Most girls at the age of 19 envy other girls with the priciest bags, with the prettiest shoes, and with the most expensive clothes. At age 19 I envied those who could get out of bed alone, those who could make their own breakfast, and those who could talk. I know I shouldn’t be envious of anybody but what can I say? I'm a terrible wannabe-Buddhist.
You see, in the year 2000, I was diagnosed with neurological Wilson's disease at the age of 19. You may not have heard of Wilson's disease, and rightly so because it is a rare genetic disorder. It all starts with a mutated gene that one inherits from their parents. The mutated gene causes a dysfunction in the liver, which makes the liver unable to excrete copper.
Copper is found in everything we eat and drink and is a vital mineral that performs various functions in the body, but our bodies only require a certain amount and the liver discards the rest. For a person with Wilson's disease, any excess copper is stored in the body until the copper becomes toxic and attacks the central nervous system (CNS). The scary part is that there are no tell-tale signs that a person has Wilson's, until they're diagnosed, and by that time it is too late. If left undiagnosed, it is fatal.
My descent into disability happened so quickly that when I think about it today, it all seems like a blur. Within a period of a few months I had stopped talking, walking, and had lost my independence. I suffered from so many symptoms that sometimes I wonder if I wasn’t suffering from more than one disease. I experienced tremors, drooling, bradykinesia (extreme slowness of movement), micrographia (tiny handwriting), dysautonomia (the inability to stand upright), insomnia and more. Not to mention the brain fog and mood swings.
The doctors told me that there was no hope. My symptoms were permanent because my CNS had been damaged. And there was no cure for a damaged CNS because the brain and spinal cord were the two things that doctors couldn’t fix... one only needed to look at Christopher Reeve to know that they weren’t kidding.
At 19, that was the last thing that I wanted to hear. I had just become an adult in the law's eyes. I was ready to live out my life out and venture out into the world. To start a career in Public relations, have a family, travel, and do all the things that most people do. I fell into a state of despair, which was followed by numbness as I realised that not only would I not be able to do those things, but I'd also never be able to talk, never be able to walk, dance, swim, and I'd be dependent on others for the rest of my life.
For two years after my diagnosis the only thought on my mind was Why me? What had I done that been so awful to deserve this? People would tell me that I was special; priests would tell me that there was a reason that God had bestowed this "gift" upon me... I remember thinking, if this was a gift from God; I wonder what God's punishments are like?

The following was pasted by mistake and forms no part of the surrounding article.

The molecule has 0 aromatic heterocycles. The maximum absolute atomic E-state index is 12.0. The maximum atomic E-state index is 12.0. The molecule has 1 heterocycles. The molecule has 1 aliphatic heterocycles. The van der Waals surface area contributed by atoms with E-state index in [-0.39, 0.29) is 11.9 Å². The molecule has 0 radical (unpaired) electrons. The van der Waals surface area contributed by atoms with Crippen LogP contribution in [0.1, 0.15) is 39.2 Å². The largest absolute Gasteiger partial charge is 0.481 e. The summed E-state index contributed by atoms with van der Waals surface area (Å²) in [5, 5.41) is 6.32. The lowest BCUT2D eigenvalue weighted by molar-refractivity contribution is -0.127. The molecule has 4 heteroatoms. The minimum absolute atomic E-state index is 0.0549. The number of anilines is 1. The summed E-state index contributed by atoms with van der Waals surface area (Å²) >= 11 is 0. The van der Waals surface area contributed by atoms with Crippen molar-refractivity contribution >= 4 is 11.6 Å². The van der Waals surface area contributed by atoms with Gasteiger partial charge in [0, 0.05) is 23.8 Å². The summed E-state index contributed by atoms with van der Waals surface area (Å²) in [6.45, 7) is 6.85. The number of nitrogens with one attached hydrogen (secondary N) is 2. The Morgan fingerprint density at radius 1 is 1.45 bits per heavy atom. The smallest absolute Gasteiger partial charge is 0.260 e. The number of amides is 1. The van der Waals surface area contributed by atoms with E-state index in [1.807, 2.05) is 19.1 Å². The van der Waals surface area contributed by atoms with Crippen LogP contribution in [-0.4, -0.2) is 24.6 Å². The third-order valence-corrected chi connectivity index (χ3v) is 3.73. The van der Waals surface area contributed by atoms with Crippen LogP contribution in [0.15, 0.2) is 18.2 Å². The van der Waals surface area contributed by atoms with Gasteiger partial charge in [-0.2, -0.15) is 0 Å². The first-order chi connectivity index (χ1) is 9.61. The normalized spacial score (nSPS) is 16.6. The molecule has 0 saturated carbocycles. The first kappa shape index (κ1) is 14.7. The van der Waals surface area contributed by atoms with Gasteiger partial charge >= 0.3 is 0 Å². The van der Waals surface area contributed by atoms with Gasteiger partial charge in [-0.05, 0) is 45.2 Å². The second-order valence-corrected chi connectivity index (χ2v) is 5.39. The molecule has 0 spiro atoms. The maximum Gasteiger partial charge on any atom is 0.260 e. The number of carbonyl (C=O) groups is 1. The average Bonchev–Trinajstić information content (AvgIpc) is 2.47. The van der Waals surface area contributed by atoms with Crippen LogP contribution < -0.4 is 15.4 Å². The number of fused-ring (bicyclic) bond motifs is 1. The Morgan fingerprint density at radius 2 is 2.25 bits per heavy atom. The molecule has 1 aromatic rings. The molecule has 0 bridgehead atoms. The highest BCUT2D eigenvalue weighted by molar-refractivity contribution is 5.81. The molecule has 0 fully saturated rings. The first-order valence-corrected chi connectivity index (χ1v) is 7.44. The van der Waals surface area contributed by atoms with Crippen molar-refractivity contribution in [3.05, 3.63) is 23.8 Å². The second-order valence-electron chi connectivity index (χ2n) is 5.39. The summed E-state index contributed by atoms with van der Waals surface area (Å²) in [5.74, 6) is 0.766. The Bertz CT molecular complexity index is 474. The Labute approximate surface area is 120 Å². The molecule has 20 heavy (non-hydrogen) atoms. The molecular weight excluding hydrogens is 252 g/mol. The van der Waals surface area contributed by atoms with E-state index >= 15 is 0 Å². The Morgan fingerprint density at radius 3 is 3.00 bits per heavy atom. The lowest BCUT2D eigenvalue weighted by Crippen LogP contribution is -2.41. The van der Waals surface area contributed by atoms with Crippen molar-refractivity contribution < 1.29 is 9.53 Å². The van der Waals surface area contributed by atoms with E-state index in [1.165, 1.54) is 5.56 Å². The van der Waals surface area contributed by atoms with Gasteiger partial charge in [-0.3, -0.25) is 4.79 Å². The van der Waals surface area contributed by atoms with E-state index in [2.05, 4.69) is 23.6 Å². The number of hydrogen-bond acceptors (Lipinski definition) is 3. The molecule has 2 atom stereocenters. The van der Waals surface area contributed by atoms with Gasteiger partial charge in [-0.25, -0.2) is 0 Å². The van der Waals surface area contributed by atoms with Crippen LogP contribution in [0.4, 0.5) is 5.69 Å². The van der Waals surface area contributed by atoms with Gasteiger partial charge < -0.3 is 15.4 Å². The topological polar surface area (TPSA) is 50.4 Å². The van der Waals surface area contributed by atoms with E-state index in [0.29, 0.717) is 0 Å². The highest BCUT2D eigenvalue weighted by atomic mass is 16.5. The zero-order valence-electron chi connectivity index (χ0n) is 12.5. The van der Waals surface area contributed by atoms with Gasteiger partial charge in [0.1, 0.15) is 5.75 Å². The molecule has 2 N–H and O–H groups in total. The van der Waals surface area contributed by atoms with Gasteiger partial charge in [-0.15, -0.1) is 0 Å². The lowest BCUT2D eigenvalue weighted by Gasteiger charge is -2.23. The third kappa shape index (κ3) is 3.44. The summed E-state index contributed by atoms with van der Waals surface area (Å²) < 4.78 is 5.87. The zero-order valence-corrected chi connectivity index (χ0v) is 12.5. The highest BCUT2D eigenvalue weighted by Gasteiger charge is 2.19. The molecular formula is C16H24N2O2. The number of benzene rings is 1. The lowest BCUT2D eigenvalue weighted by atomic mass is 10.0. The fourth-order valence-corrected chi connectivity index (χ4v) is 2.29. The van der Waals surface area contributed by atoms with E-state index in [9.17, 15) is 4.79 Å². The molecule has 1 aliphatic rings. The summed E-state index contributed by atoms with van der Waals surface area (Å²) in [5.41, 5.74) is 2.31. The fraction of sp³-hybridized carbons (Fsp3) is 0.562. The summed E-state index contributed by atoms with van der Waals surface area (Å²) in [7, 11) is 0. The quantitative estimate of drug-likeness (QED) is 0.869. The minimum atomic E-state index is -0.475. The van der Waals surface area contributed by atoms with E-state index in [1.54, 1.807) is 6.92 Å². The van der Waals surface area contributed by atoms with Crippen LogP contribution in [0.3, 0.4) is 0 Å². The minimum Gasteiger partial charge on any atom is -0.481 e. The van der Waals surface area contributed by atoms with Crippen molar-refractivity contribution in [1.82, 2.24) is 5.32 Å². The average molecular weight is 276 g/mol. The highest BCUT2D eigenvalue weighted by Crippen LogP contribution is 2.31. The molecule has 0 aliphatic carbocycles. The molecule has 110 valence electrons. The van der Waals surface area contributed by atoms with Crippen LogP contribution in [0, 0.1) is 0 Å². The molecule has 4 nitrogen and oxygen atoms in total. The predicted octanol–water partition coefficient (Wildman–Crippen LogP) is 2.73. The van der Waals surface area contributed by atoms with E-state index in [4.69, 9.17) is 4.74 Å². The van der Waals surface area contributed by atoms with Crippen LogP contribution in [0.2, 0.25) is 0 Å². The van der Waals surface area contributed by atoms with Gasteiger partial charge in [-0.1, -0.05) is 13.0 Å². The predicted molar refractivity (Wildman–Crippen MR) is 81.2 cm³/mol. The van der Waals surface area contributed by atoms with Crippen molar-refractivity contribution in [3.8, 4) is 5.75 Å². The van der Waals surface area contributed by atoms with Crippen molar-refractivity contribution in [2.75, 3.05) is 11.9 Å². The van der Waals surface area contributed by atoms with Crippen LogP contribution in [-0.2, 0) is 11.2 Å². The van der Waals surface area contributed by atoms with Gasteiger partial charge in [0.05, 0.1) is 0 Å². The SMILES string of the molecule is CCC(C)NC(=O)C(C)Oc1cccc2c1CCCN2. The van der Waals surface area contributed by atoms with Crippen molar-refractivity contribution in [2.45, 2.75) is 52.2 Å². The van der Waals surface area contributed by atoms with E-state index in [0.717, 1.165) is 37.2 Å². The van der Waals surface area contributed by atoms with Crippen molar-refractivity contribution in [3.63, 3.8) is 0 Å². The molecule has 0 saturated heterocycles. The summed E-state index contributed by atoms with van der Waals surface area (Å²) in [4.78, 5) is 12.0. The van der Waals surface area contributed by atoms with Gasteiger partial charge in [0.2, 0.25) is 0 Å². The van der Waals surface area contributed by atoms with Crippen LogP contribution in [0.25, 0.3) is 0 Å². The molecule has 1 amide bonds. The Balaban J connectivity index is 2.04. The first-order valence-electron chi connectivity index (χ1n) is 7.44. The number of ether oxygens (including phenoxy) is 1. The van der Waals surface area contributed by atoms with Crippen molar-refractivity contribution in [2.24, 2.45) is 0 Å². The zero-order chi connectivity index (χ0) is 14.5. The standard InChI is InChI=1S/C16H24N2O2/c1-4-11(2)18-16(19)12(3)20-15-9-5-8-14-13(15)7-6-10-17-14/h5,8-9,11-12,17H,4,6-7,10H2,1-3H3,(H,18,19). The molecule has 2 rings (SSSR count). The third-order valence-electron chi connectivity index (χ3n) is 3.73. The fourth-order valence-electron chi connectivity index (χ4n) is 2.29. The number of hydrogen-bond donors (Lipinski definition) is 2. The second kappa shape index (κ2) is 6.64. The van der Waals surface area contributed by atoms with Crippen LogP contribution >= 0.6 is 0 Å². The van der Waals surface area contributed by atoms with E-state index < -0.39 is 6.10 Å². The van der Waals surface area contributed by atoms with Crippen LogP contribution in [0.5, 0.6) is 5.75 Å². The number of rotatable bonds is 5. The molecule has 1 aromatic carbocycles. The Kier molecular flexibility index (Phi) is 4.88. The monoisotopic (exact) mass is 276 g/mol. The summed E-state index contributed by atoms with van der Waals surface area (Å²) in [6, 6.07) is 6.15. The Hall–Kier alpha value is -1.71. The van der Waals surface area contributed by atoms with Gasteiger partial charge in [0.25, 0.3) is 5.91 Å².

By 2005, I had come to accept being wheelchair bound and disabled for life. But towards the end of the year something within me clicked. I cannot say what it was exactly. A psychologist would call it the fusion of the subconscious with the conscious mind. A philosopher would call it self-determination; I like to call it my inner qi. I joined a gym, I began to exercise at home, and I would walk in water at my local swimming pool. The more I moved the better I felt. By 2009, with the help of a controversial treatment, dietary change and physical activity, I began to walk with a four-wheeled walker.
From there things improved. I stopped drooling, the tremors had gone, the micrographia had disappeared, and I had gained about 60% of my independence back. In 2013 I began walking with a crutch thanks to an intense spin bike class, which everyone thought that I could not do. By 2014 I was doing chin ups and push ups (yay me!).
Today I am a regular gym-goer, a health food advocate, and I practice meditation daily . My journey was not easy. There were a lot of falls (I still fall sometimes when I'm walking), bruises, concussions, crashing through windows, and embarrassing moments. There was also a lot of self-doubt, negative thoughts, and frustration.
But I didn't give up. I have since learned that in order to overcome disability, illness, or any other disabling behaviour ("I can't"). One must take responsibility for their health, be willing to fall more than once and the most important of all, and have self-belief. Because even if everyone you know believes in you, ultimately it is your own self belief that will determine if you choose to take action or not.
About the Author
Dahlia Mikha is the soon to be author of 'Suck it up Princess', and is a health and illness blogger. She has a bachelors in philosophy and psychology. Connect with her on twitter: @DahliaMikha